Interview with Mrs. Lipman on Bullying (Part 1)

Posted by Evan V. on July 14, 2017

How Bullying Has Changed. An Interview with Mrs. Lipman.

Q: Do you feel that bullying has changed or evolved since you were a kid?

A: Yes. Bullying has definitely changed since my childhood. I grew up in a really bad part of Sacramento, California and at the time we were just starting to see gang related activities. There were also the few “mean” kids everyone knew about.

There are more gangs now which have spread everywhere and not just found in the major big cities. There will also be children who choose to bully in their neighborhoods or at school.

The evolution of bullying has changed dramatically now that we have technology. The platform social media has created through the internet, cell phones and social apps has created more avenues for bullies to reach more people. Through social media the identity of the bully can be unknown which adds to the problem. I feel this is the major driver of bullying today.

Q: Why do you think people bully other people?

A: For attention. Bullies are seeking some sort of reaction out of the person(s) they have targeted. They also are trying to make themselves feel better, more important and look bigger, more powerful than they actually are.

Honestly, I think it’s a really cowardly thing to do to someone else. I’ve been on both ends of the spectrum and believe seeking attention is a key motivating reason bullies do what they do.

Q: What is your personal experience with bulling?

A: When I was growing up in California, like I said, I grew up in a really bad part of Sacramento, and living in an area with gangs forced my peers and I to learn to protect ourselves. I feel like that morphed into more. Being afraid and on the defensive was stressful. Not only was I trying to protect myself, but I was also pushing people away at the same time. It made me less trusting.

When I was 12 years old and starting middle school, I moved to Colorado and did a complete 180. The transition to middle school can be tough no matter what but, I was the typical California kid, tan with blond hair and I stood out as different. I got teased a lot and bullied. Before, I was used to being the tough kid, the bully, and I now I was on the receiving end and being bullied.

Q: Do you think the variety of anti-bullying programs today have made bullying better or worse?

A: I actually think bullying has gotten worse . The programs are a positive step and spread the word that bullying is unacceptable and lets kids know that have help available to them. Even with these programs instead of bullying going away or at least slowing down it seems more of a problem in schools and on the news each year.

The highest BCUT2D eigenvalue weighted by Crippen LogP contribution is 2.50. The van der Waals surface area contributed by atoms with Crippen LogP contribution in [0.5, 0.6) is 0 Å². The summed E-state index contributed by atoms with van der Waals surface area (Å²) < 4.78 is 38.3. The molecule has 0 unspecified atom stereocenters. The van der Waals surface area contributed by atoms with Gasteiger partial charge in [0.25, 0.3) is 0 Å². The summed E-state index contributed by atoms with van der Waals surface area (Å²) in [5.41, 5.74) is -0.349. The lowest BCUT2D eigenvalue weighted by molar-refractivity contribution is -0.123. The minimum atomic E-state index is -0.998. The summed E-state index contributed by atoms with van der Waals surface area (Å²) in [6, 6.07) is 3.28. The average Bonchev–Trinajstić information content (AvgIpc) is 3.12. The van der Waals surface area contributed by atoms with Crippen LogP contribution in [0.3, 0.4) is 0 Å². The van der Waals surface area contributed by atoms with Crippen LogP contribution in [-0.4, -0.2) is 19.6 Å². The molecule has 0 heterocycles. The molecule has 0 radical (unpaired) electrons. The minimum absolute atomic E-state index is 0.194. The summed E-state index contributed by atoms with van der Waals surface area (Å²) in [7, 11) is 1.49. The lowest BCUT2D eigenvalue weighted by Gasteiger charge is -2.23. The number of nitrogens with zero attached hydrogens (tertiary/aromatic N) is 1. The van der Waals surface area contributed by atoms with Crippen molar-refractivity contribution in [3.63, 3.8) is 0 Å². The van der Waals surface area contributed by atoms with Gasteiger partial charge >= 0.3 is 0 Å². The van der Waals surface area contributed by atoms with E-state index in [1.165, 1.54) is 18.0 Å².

Bullying through social media is out of control and more wide spread than ever. I think we need to be able to go do something with the social media platform whether that means the creators of those platforms make changes or through laws.

There are more reports on Facebook live videos and other apps where people post their criminal and destructive behavior; beating each other up, murder or, committing suicide. I’m surprised Facebook has not stepped in and said enough is enough.

It is not only Facebook, now we have Instagram and Snapchat. There’s body shaming, insults and judging others whether it’s friends, classmates, strangers or celebrities. You can pretty much post anything  you want until someone blocks you or reports you. In the mean time many people see it and pass it on and the damage has been done.

The biggest challenge is to teach our youth right from wrong and not be afraid to speak up even though others don’t. It going to take a lot more effort from parents, schools, our leaders, and influential programs like Boy Scouts.

Even within scouting with our Scout Oath and Law that speaks to respect and valuing others there are issues. At meetings, activities or on campouts when we hear bad language, inappropriate jokes, see kids pushing each other it is not okay. Especially within a program founded on the merits that scouts is defined by.

It is seen and heard in the hallways and classrooms at school even with all the posters, lectures and assemblies promoting “not here.” Bullying can be learned at home, in the neighborhood and escalates when kids get to school and involved in extracurricular activities like scouts and sports. If we can stop it at school and outside programs before it escalates, it would make a positive difference.


Troop 16 - Parker's High Adventure Troop